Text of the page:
Author(s): Yanaba K, Bouaziz JD, Matsushita T, Tsubata T, Tedder TF
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Abstract Autoimmunity and inflammation are controlled in part by regulatory B cells, including a recently identified IL-10-competent CD1d(high)CD5(+) B cell subset termed B10 cells that represents 1-3\% of adult mouse spleen B cells. In this study, pathways that influence B10 cell generation and IL-10 production were identified and compared with previously described regulatory B cells. IL-10-competent B cells were predominantly CD1d(high)CD5(+) in adult spleen and were the prevalent source of IL-10, but not other cytokines. B10 cell development and/or maturation in vivo required Ag receptor diversity and intact signaling pathways, but not T cells, gut-associated flora, or environmental pathogens. Spleen B10 cell frequencies were significantly expanded in aged mice and mice predisposed to autoimmunity, but were significantly decreased in mouse strains that are susceptible to exogenous autoantigen-induced autoimmunity. LPS, PMA, plus ionomycin stimulation in vitro for 5 h induced B10 cells to express cytoplasmic IL-10. However, prolonged LPS or CD40 stimulation (48 h) induced additional adult spleen CD1d(high)CD5(+) B cells to express IL-10 following PMA plus ionomycin stimulation. Prolonged LPS or CD40 stimulation of newborn spleen and adult blood or lymph node CD1d(low) and/or CD5(-) B cells also induced cytoplasmic IL-10 competence in rare B cells, with CD40 ligation uniformly inducing CD5 expression. IL-10 secretion was induced by LPS signaling through MyD88-dependent pathways, but not following CD40 ligation. LPS stimulation also induced rapid B10 cell clonal expansion when compared with other spleen B cells. Thereby, both adaptive and innate signals regulate B10 cell development, maturation, CD5 expression, and competence for IL-10 production.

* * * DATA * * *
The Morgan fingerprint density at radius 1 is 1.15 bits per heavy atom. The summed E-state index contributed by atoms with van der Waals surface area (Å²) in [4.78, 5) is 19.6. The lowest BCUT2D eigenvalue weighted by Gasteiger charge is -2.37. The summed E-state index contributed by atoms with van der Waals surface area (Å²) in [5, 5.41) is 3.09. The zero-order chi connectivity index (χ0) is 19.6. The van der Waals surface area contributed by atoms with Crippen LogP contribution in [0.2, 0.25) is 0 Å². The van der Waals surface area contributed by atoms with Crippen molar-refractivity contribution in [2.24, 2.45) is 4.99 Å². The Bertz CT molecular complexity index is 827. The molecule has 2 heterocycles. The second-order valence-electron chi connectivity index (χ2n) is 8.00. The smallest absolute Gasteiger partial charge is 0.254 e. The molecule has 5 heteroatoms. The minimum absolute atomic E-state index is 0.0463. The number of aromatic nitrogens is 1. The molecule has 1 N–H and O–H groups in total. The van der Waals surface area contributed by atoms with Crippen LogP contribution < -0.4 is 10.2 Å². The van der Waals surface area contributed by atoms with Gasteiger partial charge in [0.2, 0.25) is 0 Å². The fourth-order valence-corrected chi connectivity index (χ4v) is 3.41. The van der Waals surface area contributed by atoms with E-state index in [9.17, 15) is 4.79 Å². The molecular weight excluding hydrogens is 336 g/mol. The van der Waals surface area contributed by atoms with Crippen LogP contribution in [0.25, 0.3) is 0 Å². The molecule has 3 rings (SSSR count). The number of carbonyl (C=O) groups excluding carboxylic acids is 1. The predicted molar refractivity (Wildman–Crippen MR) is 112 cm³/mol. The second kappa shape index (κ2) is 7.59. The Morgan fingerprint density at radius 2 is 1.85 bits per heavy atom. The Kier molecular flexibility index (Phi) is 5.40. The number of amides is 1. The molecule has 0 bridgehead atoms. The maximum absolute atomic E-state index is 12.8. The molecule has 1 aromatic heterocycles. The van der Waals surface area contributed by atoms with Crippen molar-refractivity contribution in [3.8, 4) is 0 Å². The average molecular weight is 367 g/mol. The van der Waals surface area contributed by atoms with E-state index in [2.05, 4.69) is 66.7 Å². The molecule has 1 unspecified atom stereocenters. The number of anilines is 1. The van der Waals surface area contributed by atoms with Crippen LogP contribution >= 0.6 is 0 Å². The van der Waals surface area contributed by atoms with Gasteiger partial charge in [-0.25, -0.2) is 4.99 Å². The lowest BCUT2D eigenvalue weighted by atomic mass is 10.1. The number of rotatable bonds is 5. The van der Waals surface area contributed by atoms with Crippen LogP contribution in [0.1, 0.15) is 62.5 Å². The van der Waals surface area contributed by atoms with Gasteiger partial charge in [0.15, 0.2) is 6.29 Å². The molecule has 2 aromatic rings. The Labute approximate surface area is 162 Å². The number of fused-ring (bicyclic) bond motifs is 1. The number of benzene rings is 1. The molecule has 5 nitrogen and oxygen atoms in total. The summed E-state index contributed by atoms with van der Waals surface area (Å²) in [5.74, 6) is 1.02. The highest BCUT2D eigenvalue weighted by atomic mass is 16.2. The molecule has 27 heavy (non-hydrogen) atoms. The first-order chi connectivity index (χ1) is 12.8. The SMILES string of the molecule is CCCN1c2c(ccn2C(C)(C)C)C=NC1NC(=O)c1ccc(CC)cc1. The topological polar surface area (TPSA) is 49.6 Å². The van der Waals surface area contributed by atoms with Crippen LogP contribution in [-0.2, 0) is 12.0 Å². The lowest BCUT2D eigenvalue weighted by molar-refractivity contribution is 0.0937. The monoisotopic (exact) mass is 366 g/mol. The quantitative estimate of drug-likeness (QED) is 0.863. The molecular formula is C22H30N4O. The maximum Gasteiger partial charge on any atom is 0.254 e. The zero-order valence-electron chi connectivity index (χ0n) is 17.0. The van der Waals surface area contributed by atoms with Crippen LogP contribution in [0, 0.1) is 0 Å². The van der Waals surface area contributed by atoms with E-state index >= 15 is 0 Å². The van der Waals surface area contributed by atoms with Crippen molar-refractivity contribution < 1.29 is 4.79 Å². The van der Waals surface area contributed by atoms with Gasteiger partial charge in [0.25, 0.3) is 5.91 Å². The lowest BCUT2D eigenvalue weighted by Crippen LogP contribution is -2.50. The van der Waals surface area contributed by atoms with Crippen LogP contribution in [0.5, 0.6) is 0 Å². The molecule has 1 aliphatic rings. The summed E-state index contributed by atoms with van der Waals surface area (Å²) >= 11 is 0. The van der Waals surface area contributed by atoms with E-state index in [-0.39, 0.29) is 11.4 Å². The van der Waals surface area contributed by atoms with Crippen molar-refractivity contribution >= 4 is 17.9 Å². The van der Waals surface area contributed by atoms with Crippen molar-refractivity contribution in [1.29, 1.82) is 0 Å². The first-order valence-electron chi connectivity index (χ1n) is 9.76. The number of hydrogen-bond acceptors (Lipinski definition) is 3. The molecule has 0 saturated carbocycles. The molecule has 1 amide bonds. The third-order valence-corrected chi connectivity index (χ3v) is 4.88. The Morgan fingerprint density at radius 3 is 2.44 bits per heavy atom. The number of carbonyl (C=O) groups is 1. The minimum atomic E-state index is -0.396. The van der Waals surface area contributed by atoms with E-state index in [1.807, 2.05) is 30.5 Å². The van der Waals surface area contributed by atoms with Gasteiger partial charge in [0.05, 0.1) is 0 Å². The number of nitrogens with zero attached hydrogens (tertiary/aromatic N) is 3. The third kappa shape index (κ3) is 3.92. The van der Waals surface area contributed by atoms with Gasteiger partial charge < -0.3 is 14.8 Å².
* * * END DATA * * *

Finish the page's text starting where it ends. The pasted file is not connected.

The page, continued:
This article was published in J Immunol
and referenced in Journal of Clinical & Cellular Immunology